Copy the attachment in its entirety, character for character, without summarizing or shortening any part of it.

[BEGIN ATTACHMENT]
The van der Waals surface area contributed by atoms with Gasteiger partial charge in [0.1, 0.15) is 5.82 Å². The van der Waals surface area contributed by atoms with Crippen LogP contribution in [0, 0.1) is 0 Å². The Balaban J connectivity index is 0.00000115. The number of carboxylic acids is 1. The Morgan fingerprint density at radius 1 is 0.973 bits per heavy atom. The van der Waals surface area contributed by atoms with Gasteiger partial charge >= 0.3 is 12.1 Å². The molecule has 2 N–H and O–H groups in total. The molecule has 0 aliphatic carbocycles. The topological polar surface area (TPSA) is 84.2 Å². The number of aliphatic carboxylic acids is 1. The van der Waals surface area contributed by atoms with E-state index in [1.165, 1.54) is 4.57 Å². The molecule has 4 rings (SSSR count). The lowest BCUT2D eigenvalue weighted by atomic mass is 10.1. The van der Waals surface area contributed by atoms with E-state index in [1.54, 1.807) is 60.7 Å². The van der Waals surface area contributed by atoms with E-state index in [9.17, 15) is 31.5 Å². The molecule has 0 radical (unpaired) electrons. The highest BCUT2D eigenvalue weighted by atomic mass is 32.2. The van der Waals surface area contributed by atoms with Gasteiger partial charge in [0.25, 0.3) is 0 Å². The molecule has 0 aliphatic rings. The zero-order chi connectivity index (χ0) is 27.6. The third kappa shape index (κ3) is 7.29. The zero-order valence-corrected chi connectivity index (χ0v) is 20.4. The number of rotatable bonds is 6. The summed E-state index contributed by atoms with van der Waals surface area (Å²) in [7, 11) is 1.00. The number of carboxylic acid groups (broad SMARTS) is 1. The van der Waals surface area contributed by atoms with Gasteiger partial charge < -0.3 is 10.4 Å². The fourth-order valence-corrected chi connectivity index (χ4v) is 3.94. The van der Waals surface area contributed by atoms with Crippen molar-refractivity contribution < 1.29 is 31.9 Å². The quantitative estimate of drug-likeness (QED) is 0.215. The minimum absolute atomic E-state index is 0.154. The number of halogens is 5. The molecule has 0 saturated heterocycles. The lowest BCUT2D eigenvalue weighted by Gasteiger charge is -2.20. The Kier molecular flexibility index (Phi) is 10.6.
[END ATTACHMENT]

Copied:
The van der Waals surface area contributed by atoms with Gasteiger partial charge in [0.1, 0.15) is 5.82 Å². The van der Waals surface area contributed by atoms with Crippen LogP contribution in [0, 0.1) is 0 Å². The Balaban J connectivity index is 0.00000115. The number of carboxylic acids is 1. The Morgan fingerprint density at radius 1 is 0.973 bits per heavy atom. The van der Waals surface area contributed by atoms with Gasteiger partial charge >= 0.3 is 12.1 Å². The molecule has 2 N–H and O–H groups in total. The molecule has 0 aliphatic carbocycles. The topological polar surface area (TPSA) is 84.2 Å². The number of aliphatic carboxylic acids is 1. The van der Waals surface area contributed by atoms with E-state index in [1.165, 1.54) is 4.57 Å². The molecule has 4 rings (SSSR count). The lowest BCUT2D eigenvalue weighted by atomic mass is 10.1. The van der Waals surface area contributed by atoms with E-state index in [1.54, 1.807) is 60.7 Å². The van der Waals surface area contributed by atoms with E-state index in [9.17, 15) is 31.5 Å². The molecule has 0 radical (unpaired) electrons. The highest BCUT2D eigenvalue weighted by atomic mass is 32.2. The van der Waals surface area contributed by atoms with Gasteiger partial charge in [0.25, 0.3) is 0 Å². The molecule has 0 aliphatic rings. The zero-order chi connectivity index (χ0) is 27.6. The third kappa shape index (κ3) is 7.29. The zero-order valence-corrected chi connectivity index (χ0v) is 20.4. The number of rotatable bonds is 6. The summed E-state index contributed by atoms with van der Waals surface area (Å²) in [7, 11) is 1.00. The number of carboxylic acid groups (broad SMARTS) is 1. The van der Waals surface area contributed by atoms with Gasteiger partial charge < -0.3 is 10.4 Å². The fourth-order valence-corrected chi connectivity index (χ4v) is 3.94. The van der Waals surface area contributed by atoms with Crippen molar-refractivity contribution < 1.29 is 31.9 Å². The quantitative estimate of drug-likeness (QED) is 0.215. The minimum absolute atomic E-state index is 0.154. The number of halogens is 5. The molecule has 0 saturated heterocycles. The lowest BCUT2D eigenvalue weighted by Gasteiger charge is -2.20. The Kier molecular flexibility index (Phi) is 10.6.